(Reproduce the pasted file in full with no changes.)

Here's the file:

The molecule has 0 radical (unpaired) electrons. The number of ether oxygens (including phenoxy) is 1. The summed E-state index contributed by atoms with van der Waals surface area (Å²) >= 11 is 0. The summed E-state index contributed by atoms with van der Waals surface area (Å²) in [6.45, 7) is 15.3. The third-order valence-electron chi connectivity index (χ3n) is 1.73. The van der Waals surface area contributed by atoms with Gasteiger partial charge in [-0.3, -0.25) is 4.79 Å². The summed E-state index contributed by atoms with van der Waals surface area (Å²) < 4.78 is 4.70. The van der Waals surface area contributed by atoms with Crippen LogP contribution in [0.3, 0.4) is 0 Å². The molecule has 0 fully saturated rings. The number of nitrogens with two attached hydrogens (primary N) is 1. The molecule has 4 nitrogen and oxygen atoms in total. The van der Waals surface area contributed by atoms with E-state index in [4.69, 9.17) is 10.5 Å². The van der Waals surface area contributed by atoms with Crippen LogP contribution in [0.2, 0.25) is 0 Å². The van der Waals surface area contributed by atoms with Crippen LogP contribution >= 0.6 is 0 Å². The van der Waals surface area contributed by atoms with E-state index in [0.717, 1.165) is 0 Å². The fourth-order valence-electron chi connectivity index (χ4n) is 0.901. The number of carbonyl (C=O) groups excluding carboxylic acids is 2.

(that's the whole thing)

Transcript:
The molecule has 0 radical (unpaired) electrons. The number of ether oxygens (including phenoxy) is 1. The summed E-state index contributed by atoms with van der Waals surface area (Å²) >= 11 is 0. The summed E-state index contributed by atoms with van der Waals surface area (Å²) in [6.45, 7) is 15.3. The third-order valence-electron chi connectivity index (χ3n) is 1.73. The van der Waals surface area contributed by atoms with Gasteiger partial charge in [-0.3, -0.25) is 4.79 Å². The summed E-state index contributed by atoms with van der Waals surface area (Å²) < 4.78 is 4.70. The van der Waals surface area contributed by atoms with Crippen LogP contribution in [0.3, 0.4) is 0 Å². The molecule has 0 fully saturated rings. The number of nitrogens with two attached hydrogens (primary N) is 1. The molecule has 4 nitrogen and oxygen atoms in total. The van der Waals surface area contributed by atoms with E-state index in [4.69, 9.17) is 10.5 Å². The van der Waals surface area contributed by atoms with Crippen LogP contribution in [0.2, 0.25) is 0 Å². The van der Waals surface area contributed by atoms with Crippen LogP contribution >= 0.6 is 0 Å². The van der Waals surface area contributed by atoms with E-state index in [0.717, 1.165) is 0 Å². The fourth-order valence-electron chi connectivity index (χ4n) is 0.901. The number of carbonyl (C=O) groups excluding carboxylic acids is 2.